Beneath this façade of a comically obese and infantile human race is a drastic reordering of the social structure in which we currently live. It is the exaggerated extension of our current consumer-driven lifestyle whereby convenience and complacency have supplanted personal liberty. The residents of the Axiom are happily unaware of this arrangement, waking up only when their robotic servants attempt to prevent them from returning to Earth.

NYMag: At heart, Wall-E spins a rather conventional and even conservative — although you’d never know it in this topsy-turvy political world — parable. But the film never feels like blockbuster business as usual. Like in Finding Nemo (only more so), the sense of loss is too pervasive. Something precious is alive, but hanging by a thread, a twig, a microscopic filament. And Pixar — this ridiculously rich, state-of-the-art computer colossus — is using all its resources to show us what we’re losing.

Trailer

Streaming on Disney+

Wall-E gave us a future where we chose a corporation over people

Now is the time to revisit Wall-E, perhaps the finest environmental film of the past decade

The Environmentalism of Wall-E

A list of ways our society is already like Pixar’s dystopia in WALL·E

WALL-E turns 10: Andrew Stanton explains the film's Hello, Dolly connection

The new Pixar movie goes out of its way to equate obesity with environmental collapse.

I Think About This a Lot: The ‘Happy’ Ending of Wall-E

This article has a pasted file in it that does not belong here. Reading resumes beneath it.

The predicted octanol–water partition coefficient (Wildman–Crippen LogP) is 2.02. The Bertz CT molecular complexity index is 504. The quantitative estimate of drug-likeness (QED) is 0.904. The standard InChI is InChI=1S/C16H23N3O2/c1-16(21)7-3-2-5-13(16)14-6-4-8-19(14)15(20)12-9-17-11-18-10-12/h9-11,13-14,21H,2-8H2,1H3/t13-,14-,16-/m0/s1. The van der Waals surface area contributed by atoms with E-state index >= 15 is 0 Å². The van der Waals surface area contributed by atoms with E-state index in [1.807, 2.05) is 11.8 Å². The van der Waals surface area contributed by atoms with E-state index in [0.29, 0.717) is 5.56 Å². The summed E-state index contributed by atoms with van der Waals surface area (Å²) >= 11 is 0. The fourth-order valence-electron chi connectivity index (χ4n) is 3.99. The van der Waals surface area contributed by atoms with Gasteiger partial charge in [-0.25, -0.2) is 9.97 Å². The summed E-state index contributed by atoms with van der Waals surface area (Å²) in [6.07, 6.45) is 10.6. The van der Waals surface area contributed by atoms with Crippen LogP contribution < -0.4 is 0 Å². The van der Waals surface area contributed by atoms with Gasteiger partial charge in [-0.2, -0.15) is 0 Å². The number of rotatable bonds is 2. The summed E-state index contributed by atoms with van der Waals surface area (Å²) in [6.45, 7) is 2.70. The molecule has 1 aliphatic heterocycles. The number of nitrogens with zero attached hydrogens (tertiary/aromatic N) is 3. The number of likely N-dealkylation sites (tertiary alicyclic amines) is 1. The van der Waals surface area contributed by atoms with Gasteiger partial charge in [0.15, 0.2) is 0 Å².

Your guide to the WALL-E controversy

Wall-E: Pixar’s Lasting Tribute to the Power of Art
posted by MoonOrb (13 comments total) 4 users marked this as a favorite
 
I read somewhere, probably here on MetaFilter, that Eva was obviously an analog for the dove in the tale of Noah's Ark, and it's been impossible to unsee.
posted by LionIndex at 4:51 PM on June 17 [3 favorites]


Ugh, I love this movie so much.

Something precious is alive, but hanging by a thread, a twig, a microscopic filament.
This is probably just going to get more and more poignant until it stops being poignant because we're all dead.

I think my favorite thing about WALL-E is the credits montage where they show civilization slowly rebuilding itself via historical art styles. I was totally blown away by how beautiful it was in the theater and it made me wish I could be a part of that kind of project so badly. I still haven't figured out how exactly to do that.
posted by bleep at 5:51 PM on June 17 [9 favorites]


Also the article about the Hello Dolly connection had this wonderful tidbit:
After WALL-E debuted, Michael Crawford, the original Cornelius from the 1969 film (who can be seen in the footage in WALL-E), called up Stanton to ask him out to dinner. There, he told a story that blew the director away.